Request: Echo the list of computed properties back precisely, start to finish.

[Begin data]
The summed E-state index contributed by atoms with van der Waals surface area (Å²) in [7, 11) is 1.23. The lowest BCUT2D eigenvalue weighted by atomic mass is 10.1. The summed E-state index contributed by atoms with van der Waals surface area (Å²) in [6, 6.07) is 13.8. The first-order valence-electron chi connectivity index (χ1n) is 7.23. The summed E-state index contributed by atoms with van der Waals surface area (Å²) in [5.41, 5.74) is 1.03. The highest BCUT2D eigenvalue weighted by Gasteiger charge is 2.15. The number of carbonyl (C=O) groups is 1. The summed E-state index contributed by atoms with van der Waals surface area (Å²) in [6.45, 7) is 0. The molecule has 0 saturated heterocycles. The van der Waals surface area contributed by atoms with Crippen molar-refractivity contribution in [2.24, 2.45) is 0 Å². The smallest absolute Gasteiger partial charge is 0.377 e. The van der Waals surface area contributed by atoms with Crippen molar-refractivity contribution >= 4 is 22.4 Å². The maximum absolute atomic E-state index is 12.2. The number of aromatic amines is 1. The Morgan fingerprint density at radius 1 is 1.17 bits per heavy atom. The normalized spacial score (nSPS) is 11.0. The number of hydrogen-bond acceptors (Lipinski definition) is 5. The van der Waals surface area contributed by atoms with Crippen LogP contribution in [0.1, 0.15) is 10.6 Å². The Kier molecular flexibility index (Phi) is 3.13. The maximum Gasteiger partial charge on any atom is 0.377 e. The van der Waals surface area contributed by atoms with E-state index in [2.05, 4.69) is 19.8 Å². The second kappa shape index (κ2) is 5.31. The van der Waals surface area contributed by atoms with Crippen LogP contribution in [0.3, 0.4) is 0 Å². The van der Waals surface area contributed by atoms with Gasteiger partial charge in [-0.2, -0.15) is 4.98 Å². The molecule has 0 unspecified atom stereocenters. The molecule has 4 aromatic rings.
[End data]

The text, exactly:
The summed E-state index contributed by atoms with van der Waals surface area (Å²) in [7, 11) is 1.23. The lowest BCUT2D eigenvalue weighted by atomic mass is 10.1. The summed E-state index contributed by atoms with van der Waals surface area (Å²) in [6, 6.07) is 13.8. The first-order valence-electron chi connectivity index (χ1n) is 7.23. The summed E-state index contributed by atoms with van der Waals surface area (Å²) in [5.41, 5.74) is 1.03. The highest BCUT2D eigenvalue weighted by Gasteiger charge is 2.15. The number of carbonyl (C=O) groups is 1. The summed E-state index contributed by atoms with van der Waals surface area (Å²) in [6.45, 7) is 0. The molecule has 0 saturated heterocycles. The van der Waals surface area contributed by atoms with Crippen molar-refractivity contribution in [2.24, 2.45) is 0 Å². The smallest absolute Gasteiger partial charge is 0.377 e. The van der Waals surface area contributed by atoms with Crippen molar-refractivity contribution >= 4 is 22.4 Å². The maximum absolute atomic E-state index is 12.2. The number of aromatic amines is 1. The Morgan fingerprint density at radius 1 is 1.17 bits per heavy atom. The normalized spacial score (nSPS) is 11.0. The number of hydrogen-bond acceptors (Lipinski definition) is 5. The van der Waals surface area contributed by atoms with Crippen LogP contribution in [0.1, 0.15) is 10.6 Å². The Kier molecular flexibility index (Phi) is 3.13. The maximum Gasteiger partial charge on any atom is 0.377 e. The van der Waals surface area contributed by atoms with E-state index in [2.05, 4.69) is 19.8 Å². The second kappa shape index (κ2) is 5.31. The van der Waals surface area contributed by atoms with Crippen LogP contribution in [0.3, 0.4) is 0 Å². The van der Waals surface area contributed by atoms with Gasteiger partial charge in [-0.2, -0.15) is 4.98 Å². The molecule has 0 unspecified atom stereocenters. The molecule has 4 aromatic rings.